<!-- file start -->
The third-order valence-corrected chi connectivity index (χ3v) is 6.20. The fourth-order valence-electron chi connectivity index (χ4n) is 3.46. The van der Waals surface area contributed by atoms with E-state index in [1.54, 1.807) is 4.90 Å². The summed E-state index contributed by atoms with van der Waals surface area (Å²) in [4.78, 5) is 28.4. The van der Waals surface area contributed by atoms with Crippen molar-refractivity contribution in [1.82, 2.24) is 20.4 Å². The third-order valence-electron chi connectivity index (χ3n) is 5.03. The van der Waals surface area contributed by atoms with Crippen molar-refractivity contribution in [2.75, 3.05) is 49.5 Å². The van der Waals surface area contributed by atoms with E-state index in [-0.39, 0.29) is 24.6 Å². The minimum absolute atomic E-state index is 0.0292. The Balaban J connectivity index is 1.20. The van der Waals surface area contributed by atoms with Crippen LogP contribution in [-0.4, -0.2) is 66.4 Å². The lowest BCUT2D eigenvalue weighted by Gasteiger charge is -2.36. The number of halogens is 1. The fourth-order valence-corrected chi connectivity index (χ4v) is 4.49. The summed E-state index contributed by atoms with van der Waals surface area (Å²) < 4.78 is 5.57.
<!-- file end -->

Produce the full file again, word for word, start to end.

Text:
The third-order valence-corrected chi connectivity index (χ3v) is 6.20. The fourth-order valence-electron chi connectivity index (χ4n) is 3.46. The van der Waals surface area contributed by atoms with E-state index in [1.54, 1.807) is 4.90 Å². The summed E-state index contributed by atoms with van der Waals surface area (Å²) in [4.78, 5) is 28.4. The van der Waals surface area contributed by atoms with Crippen molar-refractivity contribution in [1.82, 2.24) is 20.4 Å². The third-order valence-electron chi connectivity index (χ3n) is 5.03. The van der Waals surface area contributed by atoms with Crippen molar-refractivity contribution in [2.75, 3.05) is 49.5 Å². The van der Waals surface area contributed by atoms with E-state index in [-0.39, 0.29) is 24.6 Å². The minimum absolute atomic E-state index is 0.0292. The Balaban J connectivity index is 1.20. The van der Waals surface area contributed by atoms with Crippen LogP contribution in [-0.4, -0.2) is 66.4 Å². The lowest BCUT2D eigenvalue weighted by Gasteiger charge is -2.36. The number of halogens is 1. The fourth-order valence-corrected chi connectivity index (χ4v) is 4.49. The summed E-state index contributed by atoms with van der Waals surface area (Å²) < 4.78 is 5.57.